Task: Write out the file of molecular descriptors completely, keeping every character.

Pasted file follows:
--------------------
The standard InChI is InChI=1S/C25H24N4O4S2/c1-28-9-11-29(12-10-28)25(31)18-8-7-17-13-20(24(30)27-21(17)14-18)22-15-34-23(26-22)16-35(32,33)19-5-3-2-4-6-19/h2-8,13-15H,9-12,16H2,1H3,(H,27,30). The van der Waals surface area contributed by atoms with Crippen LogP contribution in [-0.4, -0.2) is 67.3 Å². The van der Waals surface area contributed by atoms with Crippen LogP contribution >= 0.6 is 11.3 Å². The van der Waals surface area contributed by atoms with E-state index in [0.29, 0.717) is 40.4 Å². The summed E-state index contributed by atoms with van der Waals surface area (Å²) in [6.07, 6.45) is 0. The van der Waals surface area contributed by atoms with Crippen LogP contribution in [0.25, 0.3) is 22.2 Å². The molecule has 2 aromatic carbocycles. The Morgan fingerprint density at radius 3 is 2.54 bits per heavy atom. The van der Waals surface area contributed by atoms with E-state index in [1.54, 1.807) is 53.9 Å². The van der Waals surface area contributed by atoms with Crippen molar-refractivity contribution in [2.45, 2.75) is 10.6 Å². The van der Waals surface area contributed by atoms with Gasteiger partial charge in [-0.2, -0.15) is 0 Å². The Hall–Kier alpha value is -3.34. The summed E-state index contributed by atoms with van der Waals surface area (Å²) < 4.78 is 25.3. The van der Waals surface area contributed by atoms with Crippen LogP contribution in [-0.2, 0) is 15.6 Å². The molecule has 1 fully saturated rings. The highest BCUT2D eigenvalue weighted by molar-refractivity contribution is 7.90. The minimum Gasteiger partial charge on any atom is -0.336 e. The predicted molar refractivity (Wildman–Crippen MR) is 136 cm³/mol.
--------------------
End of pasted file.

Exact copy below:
The standard InChI is InChI=1S/C25H24N4O4S2/c1-28-9-11-29(12-10-28)25(31)18-8-7-17-13-20(24(30)27-21(17)14-18)22-15-34-23(26-22)16-35(32,33)19-5-3-2-4-6-19/h2-8,13-15H,9-12,16H2,1H3,(H,27,30). The van der Waals surface area contributed by atoms with Crippen LogP contribution in [-0.4, -0.2) is 67.3 Å². The van der Waals surface area contributed by atoms with Crippen LogP contribution >= 0.6 is 11.3 Å². The van der Waals surface area contributed by atoms with E-state index in [0.29, 0.717) is 40.4 Å². The summed E-state index contributed by atoms with van der Waals surface area (Å²) in [6.07, 6.45) is 0. The van der Waals surface area contributed by atoms with Crippen LogP contribution in [0.25, 0.3) is 22.2 Å². The molecule has 2 aromatic carbocycles. The Morgan fingerprint density at radius 3 is 2.54 bits per heavy atom. The van der Waals surface area contributed by atoms with E-state index in [1.54, 1.807) is 53.9 Å². The van der Waals surface area contributed by atoms with Crippen molar-refractivity contribution in [2.45, 2.75) is 10.6 Å². The van der Waals surface area contributed by atoms with Gasteiger partial charge in [-0.2, -0.15) is 0 Å². The Hall–Kier alpha value is -3.34. The summed E-state index contributed by atoms with van der Waals surface area (Å²) < 4.78 is 25.3. The van der Waals surface area contributed by atoms with Crippen LogP contribution in [-0.2, 0) is 15.6 Å². The molecule has 1 fully saturated rings. The highest BCUT2D eigenvalue weighted by molar-refractivity contribution is 7.90. The minimum Gasteiger partial charge on any atom is -0.336 e. The predicted molar refractivity (Wildman–Crippen MR) is 136 cm³/mol.